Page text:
This paper analyzes Pussy Riot’s Punk Prayer, the performance of which in a Moscow cathedral resulted in harsh penalties for members of this protest group. He argues that the content and performance of the song can be considered both religious – feminist religious speech contributions on matters of religious orthodoxy – and political – anti-establishment speech, with the establishment consisting of the Putin regime, the Russian Orthodox Church and especially the liaison between the latter – speech. Accordingly, Pussy Riot’s activist art falls squarely within the category of protected speech under international free speech standards. Russia’s conviction of the members of the punk group over allegations of ‘hooliganism motivated by religious hatred’ shows, according to the author, how religious speech offences can be abused by states to stifle speech that is deemed undesirable by secular and / or ecclesiastical authorities.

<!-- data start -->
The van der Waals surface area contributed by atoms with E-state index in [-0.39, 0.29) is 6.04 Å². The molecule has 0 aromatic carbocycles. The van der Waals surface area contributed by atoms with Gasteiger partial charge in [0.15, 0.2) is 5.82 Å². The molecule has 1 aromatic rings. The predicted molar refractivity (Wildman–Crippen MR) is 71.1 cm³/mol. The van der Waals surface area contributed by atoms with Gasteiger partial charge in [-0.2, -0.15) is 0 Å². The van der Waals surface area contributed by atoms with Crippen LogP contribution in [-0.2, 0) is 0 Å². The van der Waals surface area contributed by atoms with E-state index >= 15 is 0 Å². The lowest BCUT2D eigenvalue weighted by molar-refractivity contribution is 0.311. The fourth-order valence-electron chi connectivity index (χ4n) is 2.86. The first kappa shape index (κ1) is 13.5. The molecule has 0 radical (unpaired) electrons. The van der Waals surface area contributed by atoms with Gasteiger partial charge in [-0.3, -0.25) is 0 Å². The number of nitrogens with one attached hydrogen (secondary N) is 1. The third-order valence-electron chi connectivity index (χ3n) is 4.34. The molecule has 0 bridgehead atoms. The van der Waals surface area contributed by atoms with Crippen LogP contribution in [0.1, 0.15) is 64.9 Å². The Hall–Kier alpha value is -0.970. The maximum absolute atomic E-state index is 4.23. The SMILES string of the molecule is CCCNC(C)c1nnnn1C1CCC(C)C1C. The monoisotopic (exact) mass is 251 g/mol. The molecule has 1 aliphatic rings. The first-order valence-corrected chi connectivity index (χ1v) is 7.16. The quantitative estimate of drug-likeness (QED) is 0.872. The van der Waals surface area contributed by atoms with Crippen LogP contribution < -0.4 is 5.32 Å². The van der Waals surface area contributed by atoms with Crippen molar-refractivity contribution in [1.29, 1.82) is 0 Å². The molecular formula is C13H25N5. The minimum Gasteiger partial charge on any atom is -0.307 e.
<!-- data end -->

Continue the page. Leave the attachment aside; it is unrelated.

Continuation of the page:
Additional Metadata
Keywords Pussy Riot, freedom of expression, activist art, blasphemy, "hooliganism motivated by religious hatred", Russia, human rights, European Court of Human Rights, European Convention on Human Rights
Persistent URL hdl.handle.net/1765/104971
Journal in: Jeroen Temperman and András Koltay (eds.), Blasphemy and Freedom of Expression: Comparative, Theoretical and Historical Reflections after the Charlie Hebdo Massacre (Cambridge: Cambridge University Press, 2017)
Citation
Temperman, J.D. (2017). 'Mother of God, Drive Putin Away': On Blasphemy and Activist Art in the Jurisprudence of the European Court of Human Rights. in: Jeroen Temperman and András Koltay (eds.), Blasphemy and Freedom of Expression: Comparative, Theoretical and Historical Reflections after the Charlie Hebdo Massacre (Cambridge: Cambridge University Press, 2017) (pp. 294–314). Retrieved from http://hdl.handle.net/1765/104971